Collaboration and interaction: The keys to distance and computer-supported language learning

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2010-01-01
Authors
Coleman, James A.
Hampel, Regine
Hauck, Mirjam
Stickler, Ursula
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Heinle Cengage Learning
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2010
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161
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180
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Abstract
This chapter describes the very practical approach to distance and online language learning that has allowed the United Kingdom’s largest university, The Open University (OU), to deliver effective language learning to tens of thousands of students over the past 15 years. It starts from theoretical underpinnings: critical pedagogy, the specifics of adult learners, the achievements and shortcomings of the communicative approach, sociocultural understandings of language learning, and the central role of interaction and collaboration in achieving both linguistic and intercultural outcomes. An enumeration of the particular challenges of learning languages at a distance—facilitating interaction, managing affect, and effectively integrating technologies—is followed by a concise review of the evolution of distance language learning and of relevant research. Issues such as evolving technologies, task design, and student anxiety are also addressed. Distance language education at the OU is conceived not just as a technical challenge but also as an undertaking that engages actively in social issues and the promotion of universal values. The student body is exceptionally inclusive, with a high proportion of disabled and otherwise disadvantaged learners. This social mission adds to the complexity of curriculum design and delivery; neither the materials nor the actual teaching follows conventional models. Providing opportunities for learner interaction is a pedagogic challenge that can be addressed by integrating telecollaborative activities into the language learning experience.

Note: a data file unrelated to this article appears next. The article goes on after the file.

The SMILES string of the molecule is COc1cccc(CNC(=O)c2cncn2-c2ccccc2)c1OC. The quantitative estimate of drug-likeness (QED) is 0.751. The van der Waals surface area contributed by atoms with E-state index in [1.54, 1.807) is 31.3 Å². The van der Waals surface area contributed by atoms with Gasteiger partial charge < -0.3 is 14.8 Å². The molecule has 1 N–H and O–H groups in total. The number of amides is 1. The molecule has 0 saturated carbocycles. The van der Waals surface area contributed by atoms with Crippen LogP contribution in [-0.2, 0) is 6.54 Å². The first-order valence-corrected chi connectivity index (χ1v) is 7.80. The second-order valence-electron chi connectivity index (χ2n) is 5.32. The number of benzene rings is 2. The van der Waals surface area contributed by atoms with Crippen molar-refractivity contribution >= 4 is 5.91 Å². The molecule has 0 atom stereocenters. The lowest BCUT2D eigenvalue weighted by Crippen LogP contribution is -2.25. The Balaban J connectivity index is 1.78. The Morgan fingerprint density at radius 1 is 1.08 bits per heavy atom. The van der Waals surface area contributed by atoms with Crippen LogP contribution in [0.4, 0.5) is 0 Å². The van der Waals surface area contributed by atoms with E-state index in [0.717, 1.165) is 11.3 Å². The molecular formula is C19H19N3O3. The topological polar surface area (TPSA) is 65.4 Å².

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Coleman, J.A., Hampel, R., Hauck, M., Stickler, U. (2010). Collaboration and interaction: The keys to distance and computer-supported language learning. The American Association of University Supervisors, Coordinators and Directors of Foreign Languages Programs (AAUSC), 161-180. http://hdl.handle.net/102015/69687
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